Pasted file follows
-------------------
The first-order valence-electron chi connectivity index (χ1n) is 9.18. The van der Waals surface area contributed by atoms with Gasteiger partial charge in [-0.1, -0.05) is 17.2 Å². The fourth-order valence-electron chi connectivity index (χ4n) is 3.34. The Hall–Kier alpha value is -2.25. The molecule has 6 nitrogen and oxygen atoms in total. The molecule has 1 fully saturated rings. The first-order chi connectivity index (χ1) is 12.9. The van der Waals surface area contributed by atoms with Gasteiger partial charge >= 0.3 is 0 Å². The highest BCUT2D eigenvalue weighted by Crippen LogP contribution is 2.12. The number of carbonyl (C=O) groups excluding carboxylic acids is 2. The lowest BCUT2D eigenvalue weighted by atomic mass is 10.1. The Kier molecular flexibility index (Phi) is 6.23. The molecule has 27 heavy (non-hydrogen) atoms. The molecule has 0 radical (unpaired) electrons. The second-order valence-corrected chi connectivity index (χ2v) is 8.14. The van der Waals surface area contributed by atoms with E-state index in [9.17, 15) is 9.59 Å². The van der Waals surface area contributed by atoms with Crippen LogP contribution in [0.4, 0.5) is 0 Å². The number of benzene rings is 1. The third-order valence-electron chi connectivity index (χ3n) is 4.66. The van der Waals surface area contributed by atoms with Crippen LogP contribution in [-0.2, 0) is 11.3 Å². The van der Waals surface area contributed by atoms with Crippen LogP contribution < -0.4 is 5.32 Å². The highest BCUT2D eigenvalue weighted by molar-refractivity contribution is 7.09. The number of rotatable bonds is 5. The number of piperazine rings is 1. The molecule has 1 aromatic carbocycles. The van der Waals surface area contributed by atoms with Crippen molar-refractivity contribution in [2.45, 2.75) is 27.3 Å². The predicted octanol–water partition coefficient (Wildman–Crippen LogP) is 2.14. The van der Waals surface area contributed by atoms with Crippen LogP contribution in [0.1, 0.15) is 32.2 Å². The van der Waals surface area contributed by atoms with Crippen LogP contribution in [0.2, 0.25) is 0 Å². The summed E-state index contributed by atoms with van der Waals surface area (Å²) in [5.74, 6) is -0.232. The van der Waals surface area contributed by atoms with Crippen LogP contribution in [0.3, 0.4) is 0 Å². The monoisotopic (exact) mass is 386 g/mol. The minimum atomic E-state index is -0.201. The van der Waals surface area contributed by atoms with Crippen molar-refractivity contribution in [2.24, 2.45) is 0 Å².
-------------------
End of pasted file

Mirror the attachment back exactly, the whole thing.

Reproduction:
The first-order valence-electron chi connectivity index (χ1n) is 9.18. The van der Waals surface area contributed by atoms with Gasteiger partial charge in [-0.1, -0.05) is 17.2 Å². The fourth-order valence-electron chi connectivity index (χ4n) is 3.34. The Hall–Kier alpha value is -2.25. The molecule has 6 nitrogen and oxygen atoms in total. The molecule has 1 fully saturated rings. The first-order chi connectivity index (χ1) is 12.9. The van der Waals surface area contributed by atoms with Gasteiger partial charge >= 0.3 is 0 Å². The highest BCUT2D eigenvalue weighted by Crippen LogP contribution is 2.12. The number of carbonyl (C=O) groups excluding carboxylic acids is 2. The lowest BCUT2D eigenvalue weighted by atomic mass is 10.1. The Kier molecular flexibility index (Phi) is 6.23. The molecule has 27 heavy (non-hydrogen) atoms. The molecule has 0 radical (unpaired) electrons. The second-order valence-corrected chi connectivity index (χ2v) is 8.14. The van der Waals surface area contributed by atoms with E-state index in [9.17, 15) is 9.59 Å². The van der Waals surface area contributed by atoms with Crippen LogP contribution in [0.4, 0.5) is 0 Å². The number of benzene rings is 1. The third-order valence-electron chi connectivity index (χ3n) is 4.66. The van der Waals surface area contributed by atoms with Crippen LogP contribution in [-0.2, 0) is 11.3 Å². The van der Waals surface area contributed by atoms with Crippen LogP contribution < -0.4 is 5.32 Å². The highest BCUT2D eigenvalue weighted by molar-refractivity contribution is 7.09. The number of rotatable bonds is 5. The number of piperazine rings is 1. The molecule has 1 aromatic carbocycles. The van der Waals surface area contributed by atoms with Crippen molar-refractivity contribution in [2.45, 2.75) is 27.3 Å². The predicted octanol–water partition coefficient (Wildman–Crippen LogP) is 2.14. The van der Waals surface area contributed by atoms with Crippen LogP contribution in [0.1, 0.15) is 32.2 Å². The van der Waals surface area contributed by atoms with Crippen LogP contribution in [0.2, 0.25) is 0 Å². The summed E-state index contributed by atoms with van der Waals surface area (Å²) in [5.74, 6) is -0.232. The van der Waals surface area contributed by atoms with Crippen LogP contribution in [0.3, 0.4) is 0 Å². The monoisotopic (exact) mass is 386 g/mol. The minimum atomic E-state index is -0.201. The van der Waals surface area contributed by atoms with Crippen molar-refractivity contribution in [2.24, 2.45) is 0 Å².